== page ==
“He’s looking back on this vibrant chapter with memories that are never really dependable,” she explained. “There is a sliver that’s incredibly accurate and vibrant. The rest of it is blurry or just wrong. We choose what we remember, what we highlight and what we take with us. So, that lens is how our beautiful design team and choreographers are considering it. You may not see a fully realized bear because that wasn’t the most vibrant part of that memory. You may just see a fragment.”

One moment where circus stunts are used is when Jacob meets Marlena for the first time. McCalla learned trapeze arts for the show and said that working with circus artists was awe-inspiring.

“Luckily I’ve been a dancer, and my training helped,” she said. “I got a little overeager,

Ryan Vasquez plays the role of Jacob Jankowski in “Water for Elephants.”

definitely. I’m also a perfectionist. I was wrestling with my own perfectionist tendencies in the trapeze, but it was very fun. My goal is to not look like I’m new at it.”

Stone was impressed by McCalla’s work.

“She took to it like a duck to water!” she said. “I couldn’t believe it, as with everything with her. It was literally like she’d been doing it her whole life.”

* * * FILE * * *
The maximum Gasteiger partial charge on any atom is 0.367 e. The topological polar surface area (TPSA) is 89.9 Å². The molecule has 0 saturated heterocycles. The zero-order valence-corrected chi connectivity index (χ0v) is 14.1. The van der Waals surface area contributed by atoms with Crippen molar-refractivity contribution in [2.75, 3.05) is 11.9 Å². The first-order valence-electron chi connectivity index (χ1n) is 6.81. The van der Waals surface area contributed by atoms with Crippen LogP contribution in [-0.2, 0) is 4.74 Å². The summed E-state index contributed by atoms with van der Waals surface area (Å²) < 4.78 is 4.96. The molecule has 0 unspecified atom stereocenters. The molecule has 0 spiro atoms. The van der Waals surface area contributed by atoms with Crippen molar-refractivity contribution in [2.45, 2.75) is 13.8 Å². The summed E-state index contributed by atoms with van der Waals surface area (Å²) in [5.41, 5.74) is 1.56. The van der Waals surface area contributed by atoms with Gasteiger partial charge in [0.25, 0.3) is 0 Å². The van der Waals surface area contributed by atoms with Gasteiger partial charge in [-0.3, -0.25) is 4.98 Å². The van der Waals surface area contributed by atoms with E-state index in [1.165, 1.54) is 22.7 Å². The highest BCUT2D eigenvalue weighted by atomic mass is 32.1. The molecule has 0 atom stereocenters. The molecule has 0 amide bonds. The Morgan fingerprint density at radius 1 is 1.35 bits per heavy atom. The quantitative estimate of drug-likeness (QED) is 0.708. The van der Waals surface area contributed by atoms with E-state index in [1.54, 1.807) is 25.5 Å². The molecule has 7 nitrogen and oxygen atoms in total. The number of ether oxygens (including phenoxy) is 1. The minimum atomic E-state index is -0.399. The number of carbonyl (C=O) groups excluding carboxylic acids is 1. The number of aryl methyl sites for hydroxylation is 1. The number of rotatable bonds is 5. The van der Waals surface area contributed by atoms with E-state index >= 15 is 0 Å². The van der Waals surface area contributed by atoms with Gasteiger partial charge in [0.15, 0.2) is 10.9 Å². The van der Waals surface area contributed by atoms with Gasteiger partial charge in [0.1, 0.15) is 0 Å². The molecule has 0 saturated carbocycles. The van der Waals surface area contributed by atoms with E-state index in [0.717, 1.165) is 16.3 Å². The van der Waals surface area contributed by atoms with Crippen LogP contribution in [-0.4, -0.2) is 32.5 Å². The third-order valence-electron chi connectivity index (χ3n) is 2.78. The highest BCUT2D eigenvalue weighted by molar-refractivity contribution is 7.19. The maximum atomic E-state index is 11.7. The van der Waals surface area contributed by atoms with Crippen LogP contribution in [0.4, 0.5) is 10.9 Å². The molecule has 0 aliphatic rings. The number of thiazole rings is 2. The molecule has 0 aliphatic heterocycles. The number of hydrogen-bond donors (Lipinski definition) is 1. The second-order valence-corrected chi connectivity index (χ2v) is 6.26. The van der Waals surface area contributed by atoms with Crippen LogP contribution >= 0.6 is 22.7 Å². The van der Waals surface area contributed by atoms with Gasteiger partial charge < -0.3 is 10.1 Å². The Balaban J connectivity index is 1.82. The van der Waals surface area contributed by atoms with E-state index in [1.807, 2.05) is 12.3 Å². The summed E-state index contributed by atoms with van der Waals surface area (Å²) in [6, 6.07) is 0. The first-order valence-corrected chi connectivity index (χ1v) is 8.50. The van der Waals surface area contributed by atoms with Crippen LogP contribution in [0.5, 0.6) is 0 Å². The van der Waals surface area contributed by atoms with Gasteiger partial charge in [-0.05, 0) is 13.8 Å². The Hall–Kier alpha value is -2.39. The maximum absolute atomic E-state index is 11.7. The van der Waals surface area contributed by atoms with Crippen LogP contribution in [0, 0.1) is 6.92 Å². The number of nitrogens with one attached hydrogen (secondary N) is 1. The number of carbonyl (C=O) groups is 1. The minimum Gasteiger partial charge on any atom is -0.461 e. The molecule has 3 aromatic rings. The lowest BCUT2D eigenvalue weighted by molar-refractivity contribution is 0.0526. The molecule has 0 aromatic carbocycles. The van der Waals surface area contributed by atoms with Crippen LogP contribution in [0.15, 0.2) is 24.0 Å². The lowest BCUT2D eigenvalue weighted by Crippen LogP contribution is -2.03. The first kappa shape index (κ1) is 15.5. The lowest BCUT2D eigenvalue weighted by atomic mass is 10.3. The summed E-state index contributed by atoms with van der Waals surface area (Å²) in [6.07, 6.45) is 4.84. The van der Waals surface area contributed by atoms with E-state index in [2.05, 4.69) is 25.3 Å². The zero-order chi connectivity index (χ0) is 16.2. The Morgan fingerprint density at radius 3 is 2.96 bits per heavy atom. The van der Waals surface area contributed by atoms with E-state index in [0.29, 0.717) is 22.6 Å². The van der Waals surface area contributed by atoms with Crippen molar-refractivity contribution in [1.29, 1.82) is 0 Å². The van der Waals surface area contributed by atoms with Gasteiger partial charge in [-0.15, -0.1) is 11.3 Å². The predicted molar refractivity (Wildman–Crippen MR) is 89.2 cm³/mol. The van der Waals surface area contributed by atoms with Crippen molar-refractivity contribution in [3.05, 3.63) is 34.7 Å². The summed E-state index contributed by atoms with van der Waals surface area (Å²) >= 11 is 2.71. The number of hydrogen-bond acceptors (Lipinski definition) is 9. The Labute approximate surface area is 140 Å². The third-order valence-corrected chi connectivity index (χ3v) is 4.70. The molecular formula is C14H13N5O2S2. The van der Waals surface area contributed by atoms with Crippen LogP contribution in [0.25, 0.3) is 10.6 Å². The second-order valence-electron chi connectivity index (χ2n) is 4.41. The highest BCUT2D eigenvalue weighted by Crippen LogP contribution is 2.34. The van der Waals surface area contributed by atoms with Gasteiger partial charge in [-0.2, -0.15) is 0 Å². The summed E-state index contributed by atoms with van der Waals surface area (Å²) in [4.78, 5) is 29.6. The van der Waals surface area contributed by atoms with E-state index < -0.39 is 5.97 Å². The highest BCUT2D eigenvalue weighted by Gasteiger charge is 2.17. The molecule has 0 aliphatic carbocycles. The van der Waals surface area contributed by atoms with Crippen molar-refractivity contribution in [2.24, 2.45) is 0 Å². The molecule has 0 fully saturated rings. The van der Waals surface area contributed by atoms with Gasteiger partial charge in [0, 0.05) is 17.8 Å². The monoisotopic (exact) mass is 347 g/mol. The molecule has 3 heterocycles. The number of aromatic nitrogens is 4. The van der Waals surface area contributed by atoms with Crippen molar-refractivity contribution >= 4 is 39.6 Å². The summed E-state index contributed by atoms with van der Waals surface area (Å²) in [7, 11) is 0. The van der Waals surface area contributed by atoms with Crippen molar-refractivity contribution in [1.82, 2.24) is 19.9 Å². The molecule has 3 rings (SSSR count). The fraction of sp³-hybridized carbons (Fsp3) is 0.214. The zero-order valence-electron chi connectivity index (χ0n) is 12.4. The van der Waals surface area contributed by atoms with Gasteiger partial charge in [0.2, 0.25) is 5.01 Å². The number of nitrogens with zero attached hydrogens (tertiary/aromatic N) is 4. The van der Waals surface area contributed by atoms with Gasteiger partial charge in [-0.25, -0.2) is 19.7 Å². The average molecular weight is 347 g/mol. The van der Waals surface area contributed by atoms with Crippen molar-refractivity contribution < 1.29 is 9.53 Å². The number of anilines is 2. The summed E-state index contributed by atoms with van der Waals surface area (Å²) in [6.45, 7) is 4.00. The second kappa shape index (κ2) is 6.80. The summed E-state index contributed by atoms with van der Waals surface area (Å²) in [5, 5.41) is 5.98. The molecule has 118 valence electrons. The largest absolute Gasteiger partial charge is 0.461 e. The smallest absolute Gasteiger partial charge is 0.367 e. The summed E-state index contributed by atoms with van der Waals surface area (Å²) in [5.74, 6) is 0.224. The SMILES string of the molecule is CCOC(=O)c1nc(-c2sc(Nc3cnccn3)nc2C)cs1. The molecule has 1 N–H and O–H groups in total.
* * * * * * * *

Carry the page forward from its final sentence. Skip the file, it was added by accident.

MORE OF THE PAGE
McCalla said Water for Elephants is filled with show-stopping musical moments, though her favorite number comes in Act Two, when Marlena’s inner life is explored in song.

“It’s very different from a lot of the other songs in the show because it’s very stream-of-consciousness,” she said. “It unravels itself. It’s a slight story song. It’s one of the most beautiful songs I’ve ever gotten the chance to sing. I don’t have to do much except follow the story of it and say the words, and it’s wildly impactful.”

Stone said it is one of her favorite moments in the show as well.

“The thing about Izzie is that she drops into that moment so effortlessly,” Stone said. “It just comes pouring out of her. She is just fully in every single moment. She has tremendous emotional facility and access.”

Stone said she hopes Water for Elephants has a terrific Atlanta run because the artistry has been inspiring. “I really believe in the spirit of the show,” she said. “I believe that, when you’re watching it, being in touch with all that skill, talent and heart is meaningful. I believe deeply in the importance of regional theater and reaching new audiences and young audiences.”

The possibility of a future run, perhaps on Broadway, encourages Stone.

“If we can do our job here well, and we speak to audiences here, and we push the envelope a teeny bit in a perspective on life, we’ve done a beautiful job,” the director said. “If we can do that more with this story and take that to other theaters and audiences, I would love it.”


Benjamin Carr, a member of the American Theatre Critics Association, is an arts journalist and critic who has contributed to ArtsATL since 2019. His plays have been produced at The Vineyard Theatre in Manhattan, as part of the Samuel French Off-Off Broadway Short Play Festival, and the Center for Puppetry Arts. His novel Impacted was published by The Story Plant in 2021.